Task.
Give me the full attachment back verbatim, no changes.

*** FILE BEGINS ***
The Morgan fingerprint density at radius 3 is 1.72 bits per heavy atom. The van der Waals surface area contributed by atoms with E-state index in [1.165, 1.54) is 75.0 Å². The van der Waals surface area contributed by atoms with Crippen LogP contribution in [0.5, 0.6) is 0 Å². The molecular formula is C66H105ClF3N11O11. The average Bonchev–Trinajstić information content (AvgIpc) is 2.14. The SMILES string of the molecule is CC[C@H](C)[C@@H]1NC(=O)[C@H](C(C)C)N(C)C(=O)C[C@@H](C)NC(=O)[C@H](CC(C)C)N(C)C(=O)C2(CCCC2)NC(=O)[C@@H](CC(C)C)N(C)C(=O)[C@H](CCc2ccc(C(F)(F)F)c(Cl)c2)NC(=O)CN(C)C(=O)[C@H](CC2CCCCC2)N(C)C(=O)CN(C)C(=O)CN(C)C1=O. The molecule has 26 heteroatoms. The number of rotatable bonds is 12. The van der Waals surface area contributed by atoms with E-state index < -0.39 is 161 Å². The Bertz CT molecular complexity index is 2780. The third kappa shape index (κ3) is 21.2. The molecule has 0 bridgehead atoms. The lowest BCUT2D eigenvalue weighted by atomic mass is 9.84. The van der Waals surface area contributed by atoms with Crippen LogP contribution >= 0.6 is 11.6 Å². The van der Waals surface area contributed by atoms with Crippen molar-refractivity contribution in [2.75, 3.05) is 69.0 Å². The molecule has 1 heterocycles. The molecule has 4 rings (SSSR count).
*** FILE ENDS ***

The Morgan fingerprint density at radius 3 is 1.72 bits per heavy atom. The van der Waals surface area contributed by atoms with E-state index in [1.165, 1.54) is 75.0 Å². The van der Waals surface area contributed by atoms with Crippen LogP contribution in [0.5, 0.6) is 0 Å². The molecular formula is C66H105ClF3N11O11. The average Bonchev–Trinajstić information content (AvgIpc) is 2.14. The SMILES string of the molecule is CC[C@H](C)[C@@H]1NC(=O)[C@H](C(C)C)N(C)C(=O)C[C@@H](C)NC(=O)[C@H](CC(C)C)N(C)C(=O)C2(CCCC2)NC(=O)[C@@H](CC(C)C)N(C)C(=O)[C@H](CCc2ccc(C(F)(F)F)c(Cl)c2)NC(=O)CN(C)C(=O)[C@H](CC2CCCCC2)N(C)C(=O)CN(C)C(=O)CN(C)C1=O. The molecule has 26 heteroatoms. The number of rotatable bonds is 12. The van der Waals surface area contributed by atoms with E-state index < -0.39 is 161 Å². The Bertz CT molecular complexity index is 2780. The third kappa shape index (κ3) is 21.2. The molecule has 0 bridgehead atoms. The lowest BCUT2D eigenvalue weighted by atomic mass is 9.84. The van der Waals surface area contributed by atoms with Crippen LogP contribution >= 0.6 is 11.6 Å². The van der Waals surface area contributed by atoms with Crippen molar-refractivity contribution in [2.75, 3.05) is 69.0 Å². The molecule has 1 heterocycles. The molecule has 4 rings (SSSR count).